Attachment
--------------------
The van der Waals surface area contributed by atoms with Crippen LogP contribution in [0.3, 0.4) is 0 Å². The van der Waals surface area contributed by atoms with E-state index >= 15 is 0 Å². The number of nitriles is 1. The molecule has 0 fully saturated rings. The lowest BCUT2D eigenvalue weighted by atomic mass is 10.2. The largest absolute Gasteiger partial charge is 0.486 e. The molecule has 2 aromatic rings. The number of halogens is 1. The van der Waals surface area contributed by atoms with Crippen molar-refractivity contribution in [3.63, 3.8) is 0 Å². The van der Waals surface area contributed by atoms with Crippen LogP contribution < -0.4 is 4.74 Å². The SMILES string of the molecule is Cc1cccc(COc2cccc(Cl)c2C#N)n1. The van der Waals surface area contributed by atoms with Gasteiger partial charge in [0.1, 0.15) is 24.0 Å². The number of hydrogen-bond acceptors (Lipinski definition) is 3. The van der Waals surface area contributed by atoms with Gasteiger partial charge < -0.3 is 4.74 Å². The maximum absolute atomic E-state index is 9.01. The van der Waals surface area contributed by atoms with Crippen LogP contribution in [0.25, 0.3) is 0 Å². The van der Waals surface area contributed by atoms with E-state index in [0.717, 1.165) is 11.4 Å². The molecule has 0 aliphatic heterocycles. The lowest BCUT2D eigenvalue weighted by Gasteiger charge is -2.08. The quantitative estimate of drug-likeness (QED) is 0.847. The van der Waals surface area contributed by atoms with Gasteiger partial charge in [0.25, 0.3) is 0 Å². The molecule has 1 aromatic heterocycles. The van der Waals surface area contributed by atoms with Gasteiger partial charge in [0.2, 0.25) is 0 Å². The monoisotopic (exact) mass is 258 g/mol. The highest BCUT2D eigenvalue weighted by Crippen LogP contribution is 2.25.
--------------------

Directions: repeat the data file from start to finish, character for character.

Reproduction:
The van der Waals surface area contributed by atoms with Crippen LogP contribution in [0.3, 0.4) is 0 Å². The van der Waals surface area contributed by atoms with E-state index >= 15 is 0 Å². The number of nitriles is 1. The molecule has 0 fully saturated rings. The lowest BCUT2D eigenvalue weighted by atomic mass is 10.2. The largest absolute Gasteiger partial charge is 0.486 e. The molecule has 2 aromatic rings. The number of halogens is 1. The van der Waals surface area contributed by atoms with Crippen molar-refractivity contribution in [3.63, 3.8) is 0 Å². The van der Waals surface area contributed by atoms with Crippen LogP contribution < -0.4 is 4.74 Å². The SMILES string of the molecule is Cc1cccc(COc2cccc(Cl)c2C#N)n1. The van der Waals surface area contributed by atoms with Gasteiger partial charge in [0.1, 0.15) is 24.0 Å². The number of hydrogen-bond acceptors (Lipinski definition) is 3. The van der Waals surface area contributed by atoms with Gasteiger partial charge < -0.3 is 4.74 Å². The maximum absolute atomic E-state index is 9.01. The van der Waals surface area contributed by atoms with Crippen LogP contribution in [0.25, 0.3) is 0 Å². The van der Waals surface area contributed by atoms with E-state index in [0.717, 1.165) is 11.4 Å². The molecule has 0 aliphatic heterocycles. The lowest BCUT2D eigenvalue weighted by Gasteiger charge is -2.08. The quantitative estimate of drug-likeness (QED) is 0.847. The van der Waals surface area contributed by atoms with Gasteiger partial charge in [0.25, 0.3) is 0 Å². The molecule has 1 aromatic heterocycles. The van der Waals surface area contributed by atoms with Gasteiger partial charge in [0.2, 0.25) is 0 Å². The monoisotopic (exact) mass is 258 g/mol. The highest BCUT2D eigenvalue weighted by Crippen LogP contribution is 2.25.